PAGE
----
Channels are great for communication among goroutines.

By default, sends and receives block until the other side is ready. This allows goroutines to synchronize without explicit locks or condition variables.

Sends to a buffered channel block only when the buffer is full. Receives block when the buffer is empty.

The code is using Golang channel technique to check if the in-order transversal sequences of two binary tree are the same. Notice that in order to use range to receive data from channel, we must close the channel on the sender side after all sending jobs are done, otherwise it will cause a dead lock.

package main

import (

// Walk walks the tree t sending all values
// from the tree to the channel ch.
func Walk(t *tree.Tree, ch chan int) {
	WalkTree(t, ch)

func WalkTree(t *tree.Tree, ch chan int) {
	if t == nil {
	WalkTree(t.Left, ch)
	ch <- t.Value
	WalkTree(t.Right, ch)

// Same determines whether the trees
// t1 and t2 contain the same values.
func Same(t1, t2 *tree.Tree) bool {
	c1 := make(chan int)
	c2 := make(chan int)
	go Walk(t1, c1)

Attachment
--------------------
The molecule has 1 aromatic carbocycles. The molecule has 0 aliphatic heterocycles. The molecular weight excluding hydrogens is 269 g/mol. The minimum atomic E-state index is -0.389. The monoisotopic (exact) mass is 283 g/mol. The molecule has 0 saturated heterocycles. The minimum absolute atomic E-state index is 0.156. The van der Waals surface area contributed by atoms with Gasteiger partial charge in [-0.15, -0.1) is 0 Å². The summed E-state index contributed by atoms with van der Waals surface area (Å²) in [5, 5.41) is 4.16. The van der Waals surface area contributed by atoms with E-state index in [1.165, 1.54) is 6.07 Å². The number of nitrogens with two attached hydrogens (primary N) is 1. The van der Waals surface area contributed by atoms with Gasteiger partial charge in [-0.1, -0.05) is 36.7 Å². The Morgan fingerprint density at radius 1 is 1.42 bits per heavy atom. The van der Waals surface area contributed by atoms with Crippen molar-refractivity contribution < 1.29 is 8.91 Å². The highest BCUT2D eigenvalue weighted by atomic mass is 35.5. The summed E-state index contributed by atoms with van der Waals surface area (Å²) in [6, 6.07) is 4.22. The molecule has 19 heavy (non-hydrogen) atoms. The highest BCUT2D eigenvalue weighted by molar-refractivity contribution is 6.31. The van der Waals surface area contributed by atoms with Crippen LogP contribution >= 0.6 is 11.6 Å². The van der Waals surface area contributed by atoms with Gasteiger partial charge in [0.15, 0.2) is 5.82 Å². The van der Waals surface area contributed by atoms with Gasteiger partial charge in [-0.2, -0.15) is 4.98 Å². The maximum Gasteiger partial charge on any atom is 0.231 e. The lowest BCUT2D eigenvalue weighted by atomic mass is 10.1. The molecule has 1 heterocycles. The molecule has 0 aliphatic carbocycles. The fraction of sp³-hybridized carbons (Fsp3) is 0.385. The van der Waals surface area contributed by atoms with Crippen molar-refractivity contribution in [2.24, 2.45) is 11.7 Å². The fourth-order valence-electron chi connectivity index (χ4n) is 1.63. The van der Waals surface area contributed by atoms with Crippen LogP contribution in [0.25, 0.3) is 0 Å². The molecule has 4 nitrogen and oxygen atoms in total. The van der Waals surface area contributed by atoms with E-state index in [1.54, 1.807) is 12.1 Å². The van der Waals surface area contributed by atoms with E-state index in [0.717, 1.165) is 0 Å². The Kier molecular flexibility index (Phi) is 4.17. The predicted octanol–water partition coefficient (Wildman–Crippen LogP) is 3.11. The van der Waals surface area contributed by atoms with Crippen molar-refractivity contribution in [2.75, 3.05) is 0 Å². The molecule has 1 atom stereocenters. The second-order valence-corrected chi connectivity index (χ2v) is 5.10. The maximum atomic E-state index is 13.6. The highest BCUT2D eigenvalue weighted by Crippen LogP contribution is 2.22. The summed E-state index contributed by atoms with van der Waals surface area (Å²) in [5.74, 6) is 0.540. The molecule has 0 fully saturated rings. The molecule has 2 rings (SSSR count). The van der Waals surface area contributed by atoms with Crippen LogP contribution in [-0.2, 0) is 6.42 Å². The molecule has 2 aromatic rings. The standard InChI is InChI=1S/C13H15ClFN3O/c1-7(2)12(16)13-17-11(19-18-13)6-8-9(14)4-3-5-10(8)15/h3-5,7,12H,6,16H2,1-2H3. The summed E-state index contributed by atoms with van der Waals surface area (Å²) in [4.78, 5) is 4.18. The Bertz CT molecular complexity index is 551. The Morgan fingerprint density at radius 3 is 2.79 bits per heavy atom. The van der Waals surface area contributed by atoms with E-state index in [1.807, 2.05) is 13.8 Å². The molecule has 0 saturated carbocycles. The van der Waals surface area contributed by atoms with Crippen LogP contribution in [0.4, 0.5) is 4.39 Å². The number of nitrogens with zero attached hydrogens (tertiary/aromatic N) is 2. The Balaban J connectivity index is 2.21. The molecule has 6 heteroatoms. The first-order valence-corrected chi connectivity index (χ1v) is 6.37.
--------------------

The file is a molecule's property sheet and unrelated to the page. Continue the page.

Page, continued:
go Walk(t2, c2)
	for i := range c1 {
		if i != <-c2 {
			return false
	return true

func main() {
	fmt.Println(Same(tree.New(1), tree.New(1)))

Daisy chain example

Rob Pike gave following example at Google I/O 2012.

package main

import "fmt"

func pass(left, right chan int){
    left <- 1 + <- right

func main(){
    const n = 50
    leftmost := make(chan int)
    right := leftmost
    left := leftmost

    for i := 0; i< n; i++ {
        right = make(chan int)
        // the chain is constructed from the end
        go pass(left, right) // the first goroutine holds (leftmost, new chan)
        left = right         // the second and following goroutines hold (last right chan, new chan)
    go func(c chan int){ c <- 1}(right)
    fmt.Println("sum:", <- leftmost)


Mutual exclusion to make sure only one goroutine can access a variable at a time to avoid conflicts. The conventional name for the data structure that provides it is mutex.

Go’s standard library provides mutual exclusion with sync.Mutex and its two methods:

  • Lock
  • Unlock

We can define a block of code to be executed in mutual exclusion by surrounding it with a call to Lock and Unlock as shown on the Inc method.

We can also use defer to ensure the mutex will be unlocked as in the Value method.

package main

import (

// SafeCounter is safe to use concurrently.
type SafeCounter struct {
	v   map[string]int
	mux sync.Mutex

// Inc increments the counter for the given key.
func (c *SafeCounter) Inc(key string) {
	// Lock so only one goroutine at a time can access the map c.v.

// Value returns the current value of the counter for the given key.
func (c *SafeCounter) Value(key string) int {
	// Lock so only one goroutine at a time can access the map c.v.
	defer c.mux.Unlock()
	return c.v[key]

func main() {
	c := SafeCounter{v: make(map[string]int)}
	for i := 0; i < 1000; i++ {
		go c.Inc("somekey")